The provincial government is proposing a second phase of regulations to improve preparedness, response and recovery from potential spills.
The first phase of the regulations, approved in October 2017, established a standard of preparedness, response and recovery necessary to protect B.C.’s environment. With some exceptions for B.C. oil and gas regulated entities, the Phase-1 regulations apply to pipelines transporting any quantity of liquid petroleum products, and rail or trucking operations transporting over 10,000 litres of liquid petroleum products.
For the second phase, the Province will be looking for feedback in five areas:
- Response times, to ensure timely responses following a spill;
- Geographic response plans, to ensure resources are available to support an immediate response, that take into account unique characteristics of a given sensitive area;
- Compensation for loss of public and cultural use of land, resources or public amenities in the case of spills;
- Maximizing application of regulations to marine spills; and
- Restrictions on the increase of diluted bitumen (“dilbit”) transportation until the behaviour of spilled bitumen can be better understood and there is certainty regarding the ability to adequately mitigate spills.
“The people of B.C. need to know that there is effective spill management across the province and, in particular, for our most environmentally sensitive areas, including coastlines,” said George Heyman, Minister of Environment and Climate Change Strategy. “We believe spills should not happen. But if hazardous pollutants have potential to spill, our government will ensure that spillers must be prepared and able to fully mitigate the environmental damage before they proceed.”
An independent scientific advisory panel will be established to make recommendations to the Minister of Environment and Climate Change Strategy on if and how heavy oils can be safely transported and cleaned up, if spilled.
“The potential for a diluted bitumen spill already poses significant risk to our inland and coastal environment and the thousands of existing tourism and marine harvesting jobs,” Heyman said. “British Columbians rightfully expect their government to defend B.C.’s coastline and our inland waterways, and the economic and environmental interests that are so important to the people in our province, and we are working hard to do just that.”
The process to receive feedback on the proposed regulations will feature engagement with First Nations, to begin as soon as possible. To ensure the views of the broad range of stakeholders are heard, government will meet with industry, local governments and environmental groups over the coming weeks and months.
As well, the general public will be able to provide input online through written comments, once an intentions paper is released. The intentions paper will provide an overview of the proposed regulations, and is expected to be posted before the end of February 2018.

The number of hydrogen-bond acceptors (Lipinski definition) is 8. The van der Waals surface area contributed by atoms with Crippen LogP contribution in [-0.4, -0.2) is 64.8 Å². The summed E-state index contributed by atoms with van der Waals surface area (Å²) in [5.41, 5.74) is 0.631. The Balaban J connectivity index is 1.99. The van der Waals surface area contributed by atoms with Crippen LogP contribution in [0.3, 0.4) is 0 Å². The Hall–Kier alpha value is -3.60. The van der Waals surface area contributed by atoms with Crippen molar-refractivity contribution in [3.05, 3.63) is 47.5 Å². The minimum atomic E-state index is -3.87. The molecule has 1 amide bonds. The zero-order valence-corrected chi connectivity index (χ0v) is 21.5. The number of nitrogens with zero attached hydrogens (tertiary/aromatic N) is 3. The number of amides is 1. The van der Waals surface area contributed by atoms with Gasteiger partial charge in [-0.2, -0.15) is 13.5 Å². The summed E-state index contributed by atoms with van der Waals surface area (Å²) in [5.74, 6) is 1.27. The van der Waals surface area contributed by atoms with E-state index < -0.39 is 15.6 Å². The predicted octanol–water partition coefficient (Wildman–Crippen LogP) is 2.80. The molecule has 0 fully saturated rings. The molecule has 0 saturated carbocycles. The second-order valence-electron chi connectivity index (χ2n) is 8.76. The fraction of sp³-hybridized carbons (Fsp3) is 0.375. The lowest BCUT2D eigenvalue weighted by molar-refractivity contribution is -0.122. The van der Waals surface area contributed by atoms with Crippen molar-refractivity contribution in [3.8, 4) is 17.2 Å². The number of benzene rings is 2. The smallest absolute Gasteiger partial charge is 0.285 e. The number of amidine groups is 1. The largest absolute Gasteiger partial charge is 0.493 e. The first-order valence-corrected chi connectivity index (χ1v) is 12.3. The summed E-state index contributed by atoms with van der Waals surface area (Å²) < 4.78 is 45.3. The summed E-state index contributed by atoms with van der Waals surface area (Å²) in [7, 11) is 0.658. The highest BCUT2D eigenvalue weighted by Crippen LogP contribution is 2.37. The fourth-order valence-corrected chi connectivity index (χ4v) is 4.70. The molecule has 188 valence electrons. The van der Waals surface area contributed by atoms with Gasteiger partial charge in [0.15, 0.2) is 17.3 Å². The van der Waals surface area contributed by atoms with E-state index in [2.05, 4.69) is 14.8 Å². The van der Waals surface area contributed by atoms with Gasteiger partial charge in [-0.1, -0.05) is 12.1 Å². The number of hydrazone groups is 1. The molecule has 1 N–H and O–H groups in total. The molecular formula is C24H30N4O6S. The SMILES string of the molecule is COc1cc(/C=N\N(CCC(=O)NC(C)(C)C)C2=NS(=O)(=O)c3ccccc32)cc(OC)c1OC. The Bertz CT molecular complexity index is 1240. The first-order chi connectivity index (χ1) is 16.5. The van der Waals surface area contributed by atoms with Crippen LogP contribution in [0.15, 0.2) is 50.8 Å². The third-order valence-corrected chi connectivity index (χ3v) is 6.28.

A backgrounder follows.
Media RelationsMinistry of Environment and Climate Change Strategy
The following are proposed regulations under the Environmental Management Act (EMA) to improve liquid petroleum spill response and recovery:
1. Response times
Response times are the established timeframes within which response resources will be activated and arrive at a spill site. Currently, the Ministry of Environment and Climate Change Strategy does not regulate in this area. Establishing response-time requirements would align with practices of other regulators, and those in neighbouring jurisdictions.
2. Geographic response plans
Geographic response plans (GRPs) identify sensitive, natural, cultural, or significant economic resources at risk from spills. They outline the response actions that are appropriate for that site to minimize impacts to these resources, should a spill occur. GRPs are map-based, and each one has a variety of information that is useful to responders, particularly in the first 48 to 72 hours of a response.
3. Loss of public use
Loss of public use refers to the requirement that spillers provide some form of restitution for the impacts of spills on the use and/or enjoyment of public spaces and resources. These include the use of beaches, parks and forests, the enjoyment of wildlife, wilderness spaces, food resources, recreation and drinking water, as well as the intrinsic value of archaeological and cultural sites.
4. Marine application
The Province seeks to broaden existing ministry authority to ensure provincial interests are fully addressed in marine spill prevention, preparedness, response and recovery. While the primary responsibility for marine spills lies with federal agencies, a spill of any significance will impact and involve all orders of government. The provincial government has a responsibility to ensure there is a regulatory framework in place that protects its coastal resources.
5. Diluted bitumen transportation restrictions
The Province will create an independent scientific advisory panel to help address the scientific uncertainties outlined in the report, The Royal Society of Canada Expert Panel: The Behaviour and Environmental Impacts of Crude Oil Released into Aqueous Environments. The recommendations of the advisory panel will inform future regulatory development and approaches to spill response.
In order to protect B.C.’s environmental and economic interests while the advisory panel is proceeding, the Province is proposing regulatory restrictions to be placed on the increase of diluted bitumen (“dilbit”) transportation.